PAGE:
Sight is at its most powerful during its numerous scenes of revolutionaries assaulting dissidents and forcing students to burn books—acts that Wang’s father describes to his young son as the behavior of people who do not understand honor and sacrifice. Though the film was long finished before this spring, one cannot help but make parallels between the destruction of books and buildings during the spate of anti-Israel student protests orchestrated across the nation.

It’s a trend that disturbs the real-life Wang, but that he also understands. “It’s attractive–some of those ideas from the Cultural Revolution because government gives you things,” Wang said. “Some young people have no clue. They never lived in a country without freedom.”

At the center of both Wang’s life philosophy and the film is a phrase Sight returns to time and again: “The present is made possible by the past.” It’s a mantra that’s woefully neglected in a society obsessed with either erasing or overcoming the more unseemly aspects of its history. But it’s also what has allowed Wang’s life in America to thrive.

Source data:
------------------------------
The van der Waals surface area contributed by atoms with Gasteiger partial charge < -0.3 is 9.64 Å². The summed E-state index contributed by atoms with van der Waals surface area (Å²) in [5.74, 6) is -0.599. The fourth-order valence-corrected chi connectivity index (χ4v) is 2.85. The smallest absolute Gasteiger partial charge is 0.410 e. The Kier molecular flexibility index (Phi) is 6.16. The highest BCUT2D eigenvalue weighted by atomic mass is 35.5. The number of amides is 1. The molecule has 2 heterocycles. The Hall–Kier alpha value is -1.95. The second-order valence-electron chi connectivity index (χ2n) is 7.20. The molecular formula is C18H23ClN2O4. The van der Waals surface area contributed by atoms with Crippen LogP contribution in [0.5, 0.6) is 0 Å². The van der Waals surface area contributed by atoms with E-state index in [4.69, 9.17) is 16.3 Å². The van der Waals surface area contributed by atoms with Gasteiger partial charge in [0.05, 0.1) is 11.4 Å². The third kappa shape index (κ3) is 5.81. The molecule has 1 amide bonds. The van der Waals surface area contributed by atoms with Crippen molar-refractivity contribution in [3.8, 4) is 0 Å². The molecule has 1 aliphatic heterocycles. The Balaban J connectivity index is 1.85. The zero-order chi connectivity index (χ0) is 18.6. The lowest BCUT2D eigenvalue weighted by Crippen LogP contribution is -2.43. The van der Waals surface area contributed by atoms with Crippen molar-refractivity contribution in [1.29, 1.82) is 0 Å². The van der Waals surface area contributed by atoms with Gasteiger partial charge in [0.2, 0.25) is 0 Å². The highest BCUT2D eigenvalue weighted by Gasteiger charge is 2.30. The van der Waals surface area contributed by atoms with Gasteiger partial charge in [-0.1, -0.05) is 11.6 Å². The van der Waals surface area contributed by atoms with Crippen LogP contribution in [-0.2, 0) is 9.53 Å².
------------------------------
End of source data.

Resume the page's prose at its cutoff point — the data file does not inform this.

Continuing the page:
Wang may have failed to protect his childhood sweetheart, but that has motivated him to perform 55,000 surgeries and found a nonprofit to restore vision to children from around the world. He may have made a movie that deserves a bigger audience, but there’s still plenty of time for Sight to find one.

He may have learned the erhu fiddle to evade the labor camps and join China’s traveling arts troupes, but it’s become the symbol of Wang’s life work. “The instrument I learned during the Cultural Revolution to survive in China now is a nice, beautiful instrument to bring East and West together,” Wang said. “I have a chance to express my appreciation to America while also sharing some of the best that Asian culture has to offer.”

Sight is now playing in theaters.